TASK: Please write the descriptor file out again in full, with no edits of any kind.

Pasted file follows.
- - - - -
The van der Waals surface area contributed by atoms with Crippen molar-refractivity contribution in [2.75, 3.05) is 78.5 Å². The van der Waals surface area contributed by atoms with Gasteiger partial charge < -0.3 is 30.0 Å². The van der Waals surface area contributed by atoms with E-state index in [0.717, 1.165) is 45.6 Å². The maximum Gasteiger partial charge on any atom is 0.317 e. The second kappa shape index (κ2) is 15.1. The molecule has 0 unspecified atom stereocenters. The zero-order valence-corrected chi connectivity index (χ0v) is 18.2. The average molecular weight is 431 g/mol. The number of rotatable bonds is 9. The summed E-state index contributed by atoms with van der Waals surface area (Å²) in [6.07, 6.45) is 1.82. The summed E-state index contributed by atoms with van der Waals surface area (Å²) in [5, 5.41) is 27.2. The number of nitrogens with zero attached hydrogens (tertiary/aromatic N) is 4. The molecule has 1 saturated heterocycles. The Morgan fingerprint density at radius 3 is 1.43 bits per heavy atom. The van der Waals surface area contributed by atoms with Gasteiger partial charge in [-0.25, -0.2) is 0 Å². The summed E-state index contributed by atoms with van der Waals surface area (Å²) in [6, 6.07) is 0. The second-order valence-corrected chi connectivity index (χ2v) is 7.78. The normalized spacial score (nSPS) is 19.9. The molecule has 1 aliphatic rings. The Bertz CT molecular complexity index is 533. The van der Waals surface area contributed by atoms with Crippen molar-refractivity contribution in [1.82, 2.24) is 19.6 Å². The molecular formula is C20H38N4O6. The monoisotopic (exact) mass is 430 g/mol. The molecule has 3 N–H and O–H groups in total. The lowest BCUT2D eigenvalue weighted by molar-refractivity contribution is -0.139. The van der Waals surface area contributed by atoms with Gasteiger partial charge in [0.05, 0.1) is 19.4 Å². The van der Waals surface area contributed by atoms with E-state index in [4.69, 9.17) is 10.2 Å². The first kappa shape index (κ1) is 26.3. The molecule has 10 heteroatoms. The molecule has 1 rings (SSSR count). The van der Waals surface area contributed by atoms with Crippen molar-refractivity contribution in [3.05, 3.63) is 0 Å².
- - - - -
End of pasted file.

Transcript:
The van der Waals surface area contributed by atoms with Crippen molar-refractivity contribution in [2.75, 3.05) is 78.5 Å². The van der Waals surface area contributed by atoms with Gasteiger partial charge < -0.3 is 30.0 Å². The van der Waals surface area contributed by atoms with E-state index in [0.717, 1.165) is 45.6 Å². The maximum Gasteiger partial charge on any atom is 0.317 e. The second kappa shape index (κ2) is 15.1. The molecule has 0 unspecified atom stereocenters. The zero-order valence-corrected chi connectivity index (χ0v) is 18.2. The average molecular weight is 431 g/mol. The number of rotatable bonds is 9. The summed E-state index contributed by atoms with van der Waals surface area (Å²) in [6.07, 6.45) is 1.82. The summed E-state index contributed by atoms with van der Waals surface area (Å²) in [5, 5.41) is 27.2. The number of nitrogens with zero attached hydrogens (tertiary/aromatic N) is 4. The molecule has 1 saturated heterocycles. The Morgan fingerprint density at radius 3 is 1.43 bits per heavy atom. The van der Waals surface area contributed by atoms with Gasteiger partial charge in [-0.25, -0.2) is 0 Å². The summed E-state index contributed by atoms with van der Waals surface area (Å²) in [6, 6.07) is 0. The second-order valence-corrected chi connectivity index (χ2v) is 7.78. The normalized spacial score (nSPS) is 19.9. The molecule has 1 aliphatic rings. The Bertz CT molecular complexity index is 533. The van der Waals surface area contributed by atoms with Crippen molar-refractivity contribution in [1.82, 2.24) is 19.6 Å². The molecular formula is C20H38N4O6. The monoisotopic (exact) mass is 430 g/mol. The molecule has 3 N–H and O–H groups in total. The lowest BCUT2D eigenvalue weighted by molar-refractivity contribution is -0.139. The van der Waals surface area contributed by atoms with Gasteiger partial charge in [0.05, 0.1) is 19.4 Å². The van der Waals surface area contributed by atoms with E-state index in [4.69, 9.17) is 10.2 Å². The first kappa shape index (κ1) is 26.3. The molecule has 10 heteroatoms. The molecule has 1 rings (SSSR count). The van der Waals surface area contributed by atoms with Crippen molar-refractivity contribution in [3.05, 3.63) is 0 Å².